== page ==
What should Democrats do to win the votes of the white working class?:
The Populism Perplex, by Paul Krugman, NY Times: …what put Donald Trump in striking distance was overwhelming support from whites without college degrees. So what can Democrats do to win back at least some of those voters?
Recently Bernie Sanders offered an answer: Democrats should “go beyond identity politics.” What’s needed, he said, are candidates who understand that working-class incomes are down, who will “stand up to Wall Street, to the insurance companies, to the drug companies, to the fossil fuel industry.”
But is there any reason to believe that this would work? Let me offer some reasons for doubt. …
Any claim that changed policy positions will win elections assumes that the public will hear about those positions. How is that supposed to happen, when most of the news media simply refuse to cover policy substance? …
Beyond this, the fact is that Democrats have already been pursuing policies that are much better for the white working class… Yet this has brought no political reward. …
Now, you might say that health insurance is one thing, but what people want are good jobs. Eastern Kentucky used to be coal country, and Mr. Trump, unlike Mrs. Clinton, promised to bring the coal jobs back. … But it’s a nonsensical promise…, there may be a backlash when the coal and manufacturing jobs don’t come back, while health insurance disappears.
But maybe not. Maybe a Trump administration can keep its supporters on board, not by improving their lives, but by feeding their sense of resentment.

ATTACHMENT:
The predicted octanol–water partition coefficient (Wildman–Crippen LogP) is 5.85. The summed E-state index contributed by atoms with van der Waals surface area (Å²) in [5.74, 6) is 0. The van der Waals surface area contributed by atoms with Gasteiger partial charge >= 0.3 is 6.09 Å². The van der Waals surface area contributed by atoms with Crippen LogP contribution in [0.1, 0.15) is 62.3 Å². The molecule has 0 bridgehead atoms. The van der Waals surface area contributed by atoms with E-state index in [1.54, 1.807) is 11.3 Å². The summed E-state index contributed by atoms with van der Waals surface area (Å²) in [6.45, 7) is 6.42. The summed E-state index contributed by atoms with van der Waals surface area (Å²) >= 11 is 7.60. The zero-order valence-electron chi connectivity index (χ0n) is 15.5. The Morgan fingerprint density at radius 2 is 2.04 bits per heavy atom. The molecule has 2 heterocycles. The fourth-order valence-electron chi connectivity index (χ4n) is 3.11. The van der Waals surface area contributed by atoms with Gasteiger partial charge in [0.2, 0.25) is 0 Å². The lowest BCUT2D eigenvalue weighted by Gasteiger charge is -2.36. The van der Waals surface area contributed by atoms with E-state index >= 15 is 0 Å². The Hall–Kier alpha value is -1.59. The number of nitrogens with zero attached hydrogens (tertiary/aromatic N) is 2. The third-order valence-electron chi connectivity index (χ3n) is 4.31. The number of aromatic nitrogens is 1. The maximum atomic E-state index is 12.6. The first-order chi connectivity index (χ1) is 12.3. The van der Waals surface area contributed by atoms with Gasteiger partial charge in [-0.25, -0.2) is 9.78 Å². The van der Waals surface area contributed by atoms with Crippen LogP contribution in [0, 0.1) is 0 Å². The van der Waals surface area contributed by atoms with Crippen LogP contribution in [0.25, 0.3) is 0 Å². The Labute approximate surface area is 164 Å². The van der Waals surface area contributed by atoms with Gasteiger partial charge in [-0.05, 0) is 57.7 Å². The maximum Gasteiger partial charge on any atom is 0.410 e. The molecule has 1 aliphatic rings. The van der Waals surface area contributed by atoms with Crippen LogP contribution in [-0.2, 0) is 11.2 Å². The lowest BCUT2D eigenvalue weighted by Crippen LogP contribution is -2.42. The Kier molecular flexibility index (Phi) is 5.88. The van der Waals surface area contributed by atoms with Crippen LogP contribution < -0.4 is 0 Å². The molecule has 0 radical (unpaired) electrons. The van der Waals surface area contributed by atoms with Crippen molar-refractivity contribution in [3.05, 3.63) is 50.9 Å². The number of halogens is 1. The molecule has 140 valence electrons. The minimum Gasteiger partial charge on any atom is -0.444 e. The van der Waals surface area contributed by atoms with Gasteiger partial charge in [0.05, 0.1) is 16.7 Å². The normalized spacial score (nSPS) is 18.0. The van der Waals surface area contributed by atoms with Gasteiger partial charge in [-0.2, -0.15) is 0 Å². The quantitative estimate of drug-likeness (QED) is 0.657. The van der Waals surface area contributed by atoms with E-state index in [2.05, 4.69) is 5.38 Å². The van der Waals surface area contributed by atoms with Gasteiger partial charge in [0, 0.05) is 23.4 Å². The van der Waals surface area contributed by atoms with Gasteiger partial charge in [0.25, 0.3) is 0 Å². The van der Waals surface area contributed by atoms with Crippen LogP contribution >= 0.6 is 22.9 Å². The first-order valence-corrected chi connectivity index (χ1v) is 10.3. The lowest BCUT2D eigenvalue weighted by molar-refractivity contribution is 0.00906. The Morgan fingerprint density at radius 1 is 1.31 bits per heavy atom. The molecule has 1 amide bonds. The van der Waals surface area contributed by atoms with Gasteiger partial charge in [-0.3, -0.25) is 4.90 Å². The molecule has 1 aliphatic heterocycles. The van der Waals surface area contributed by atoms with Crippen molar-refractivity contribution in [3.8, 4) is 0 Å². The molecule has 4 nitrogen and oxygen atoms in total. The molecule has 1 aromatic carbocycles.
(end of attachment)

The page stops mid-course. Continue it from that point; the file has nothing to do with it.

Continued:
For let’s be serious here: You can’t explain the votes of places like Clay County as a response to disagreements about trade policy. The only way to make sense of what happened is to see the vote as an expression of, well, identity politics — some combination of white resentment at what voters see as favoritism toward nonwhites (even though it isn’t) and anger … at liberal elites whom they imagine look down on them.
To be honest, I don’t fully understand this resentment. In particular, I don’t know why imagined liberal disdain inspires so much more anger than the very real disdain of conservatives who see the poverty of places like eastern Kentucky as a sign of … personal and moral inadequacy…
One thing is clear, however: Democrats have to figure out why the white working class just voted overwhelmingly against its own economic interests, not pretend that a bit more populism would solve the problem.